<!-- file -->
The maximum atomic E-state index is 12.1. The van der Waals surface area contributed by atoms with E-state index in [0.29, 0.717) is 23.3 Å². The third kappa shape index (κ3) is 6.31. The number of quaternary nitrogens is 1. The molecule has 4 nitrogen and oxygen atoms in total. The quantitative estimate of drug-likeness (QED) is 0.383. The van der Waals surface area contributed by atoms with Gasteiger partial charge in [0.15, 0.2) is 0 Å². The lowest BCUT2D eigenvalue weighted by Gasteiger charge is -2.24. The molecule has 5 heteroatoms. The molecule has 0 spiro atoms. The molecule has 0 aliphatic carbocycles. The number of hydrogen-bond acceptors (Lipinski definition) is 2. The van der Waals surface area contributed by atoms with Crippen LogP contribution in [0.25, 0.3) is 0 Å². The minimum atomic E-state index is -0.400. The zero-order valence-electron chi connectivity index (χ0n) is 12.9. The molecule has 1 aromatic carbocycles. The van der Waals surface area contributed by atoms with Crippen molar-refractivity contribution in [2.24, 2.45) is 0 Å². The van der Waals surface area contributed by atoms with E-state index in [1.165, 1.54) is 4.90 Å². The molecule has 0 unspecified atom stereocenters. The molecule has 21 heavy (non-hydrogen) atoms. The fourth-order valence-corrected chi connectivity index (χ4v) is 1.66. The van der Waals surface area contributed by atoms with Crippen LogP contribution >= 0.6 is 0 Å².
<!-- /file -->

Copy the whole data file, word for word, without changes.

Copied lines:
The maximum atomic E-state index is 12.1. The van der Waals surface area contributed by atoms with E-state index in [0.29, 0.717) is 23.3 Å². The third kappa shape index (κ3) is 6.31. The number of quaternary nitrogens is 1. The molecule has 4 nitrogen and oxygen atoms in total. The quantitative estimate of drug-likeness (QED) is 0.383. The van der Waals surface area contributed by atoms with Gasteiger partial charge in [0.15, 0.2) is 0 Å². The lowest BCUT2D eigenvalue weighted by Gasteiger charge is -2.24. The molecule has 5 heteroatoms. The molecule has 0 spiro atoms. The molecule has 0 aliphatic carbocycles. The number of hydrogen-bond acceptors (Lipinski definition) is 2. The van der Waals surface area contributed by atoms with Crippen LogP contribution in [0.25, 0.3) is 0 Å². The minimum atomic E-state index is -0.400. The zero-order valence-electron chi connectivity index (χ0n) is 12.9. The molecule has 1 aromatic carbocycles. The van der Waals surface area contributed by atoms with Crippen molar-refractivity contribution in [2.24, 2.45) is 0 Å². The van der Waals surface area contributed by atoms with E-state index in [1.165, 1.54) is 4.90 Å². The molecule has 0 unspecified atom stereocenters. The molecule has 21 heavy (non-hydrogen) atoms. The fourth-order valence-corrected chi connectivity index (χ4v) is 1.66. The van der Waals surface area contributed by atoms with Crippen LogP contribution >= 0.6 is 0 Å².